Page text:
We’ve mentioned a number of ‘history’ extensions for Chrome previously, but this one is my favorite. ‘Visual History for Chrome’ displays your URL history visually, as nodes of various sizes that are related to each other according to order that you have visited websites. This is the kind of software that doesn’t need to be →
Consider this: you are travelling and you go to an internet café to check your email, where you find out, to your surprise, that the keyboard layout on the computer you are using is totally different than the one you use. Or let’s say you simply want to write an email in a foreign language. →
Chrome’s built in spell checker works ok insofar as that goes (except on those occasions when it fails to kick in), but what about when you want to check for both spelling and grammar? In this case, what you need is Ginger, which checks both, and whose developers claim is more accurate and corrects up →
If you’ve ever right clicked a word or phrase in Chrome, selected ‘Search Google for’ and thought it was a nice, useful way to quickly search Google, then read on; because ‘Drag & Drop Search’ modifies that simple idea to make it an order of magnitude more useful, and to make numerous search services available →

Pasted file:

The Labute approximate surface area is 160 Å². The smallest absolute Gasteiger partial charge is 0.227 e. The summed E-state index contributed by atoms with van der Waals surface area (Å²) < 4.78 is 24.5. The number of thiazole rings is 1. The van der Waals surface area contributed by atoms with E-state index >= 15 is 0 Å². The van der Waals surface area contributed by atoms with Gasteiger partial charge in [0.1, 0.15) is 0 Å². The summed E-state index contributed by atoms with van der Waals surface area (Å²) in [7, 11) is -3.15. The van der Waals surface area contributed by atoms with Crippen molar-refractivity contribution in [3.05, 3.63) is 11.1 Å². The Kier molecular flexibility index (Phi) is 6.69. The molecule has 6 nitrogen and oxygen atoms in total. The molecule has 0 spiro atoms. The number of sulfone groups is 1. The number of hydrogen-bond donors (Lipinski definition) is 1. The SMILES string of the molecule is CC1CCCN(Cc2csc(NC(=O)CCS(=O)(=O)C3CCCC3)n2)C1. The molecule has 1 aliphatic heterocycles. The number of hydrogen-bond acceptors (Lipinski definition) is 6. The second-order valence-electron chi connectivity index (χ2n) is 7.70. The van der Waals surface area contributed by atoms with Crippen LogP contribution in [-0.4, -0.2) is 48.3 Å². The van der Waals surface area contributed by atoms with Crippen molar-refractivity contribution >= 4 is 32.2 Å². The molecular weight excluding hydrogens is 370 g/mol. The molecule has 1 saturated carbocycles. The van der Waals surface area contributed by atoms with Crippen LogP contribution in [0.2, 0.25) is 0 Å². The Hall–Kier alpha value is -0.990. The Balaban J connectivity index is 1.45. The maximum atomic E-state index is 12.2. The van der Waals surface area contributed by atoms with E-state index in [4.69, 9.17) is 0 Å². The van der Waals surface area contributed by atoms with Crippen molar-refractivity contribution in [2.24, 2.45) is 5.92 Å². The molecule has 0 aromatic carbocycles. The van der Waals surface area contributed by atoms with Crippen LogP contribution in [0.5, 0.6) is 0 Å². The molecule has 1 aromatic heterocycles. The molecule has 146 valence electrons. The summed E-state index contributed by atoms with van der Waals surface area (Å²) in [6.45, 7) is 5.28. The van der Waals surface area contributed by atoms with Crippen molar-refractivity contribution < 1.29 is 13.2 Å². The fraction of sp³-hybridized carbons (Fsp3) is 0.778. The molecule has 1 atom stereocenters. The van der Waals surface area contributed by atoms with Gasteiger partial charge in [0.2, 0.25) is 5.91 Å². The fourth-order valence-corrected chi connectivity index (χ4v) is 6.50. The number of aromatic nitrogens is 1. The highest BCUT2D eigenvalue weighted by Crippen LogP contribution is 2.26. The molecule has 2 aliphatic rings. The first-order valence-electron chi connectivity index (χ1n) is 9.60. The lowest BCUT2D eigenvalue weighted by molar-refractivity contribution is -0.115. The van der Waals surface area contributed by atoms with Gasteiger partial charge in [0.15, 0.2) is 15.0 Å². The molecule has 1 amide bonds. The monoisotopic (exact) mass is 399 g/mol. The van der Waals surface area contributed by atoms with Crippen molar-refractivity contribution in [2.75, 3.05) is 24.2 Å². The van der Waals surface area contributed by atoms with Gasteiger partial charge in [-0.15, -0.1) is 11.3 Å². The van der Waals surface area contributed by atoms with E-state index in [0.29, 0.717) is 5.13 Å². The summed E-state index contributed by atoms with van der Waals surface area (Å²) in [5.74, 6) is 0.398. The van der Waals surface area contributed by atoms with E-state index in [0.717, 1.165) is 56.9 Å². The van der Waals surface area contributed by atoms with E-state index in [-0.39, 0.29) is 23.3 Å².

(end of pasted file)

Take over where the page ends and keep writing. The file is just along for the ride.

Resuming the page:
You can love Google or hate it, but the truth is that both Gmail and Chrome are terrific products, and possibly the best in their respective fields. This post presents TEN extensions for Chrome that make Gmail even better, and add novel and practical functions that Gmail’s creator’s never thought of! The plugins are: Gmail →
It’s not a secret, and hardly controversial, but no sooner than you visit a webpage than it instantly starts collecting information on your behavior and demographics (e.g. location), and trying to infer your interests. If you want to block this activity, or if you merely want to know which scripts or services are tracking you, then Do Not Track Plus, a free extension for Chrome, Firefox, IE and Safari, is for you.
There is is so much information that our browsers hold, that if the system crashes or if we reinstall or upgrade to a new OS or PC, we stand to be greatly inconvenienced if we lose them. I am not just talking about saved passwords, bookmarks, mail and contacts, but even speed-dial, notes, skins, sessions, →
In today’s world, having numerous open tabs in your browser is the norm rather than the exception. Which is why visually-inclined Chrome users might want to view tab previews using an iTunes coverflow-style carousel. If that sounds good to you then check out the Visual Tabs extension for Google Chrome. To get started, go to →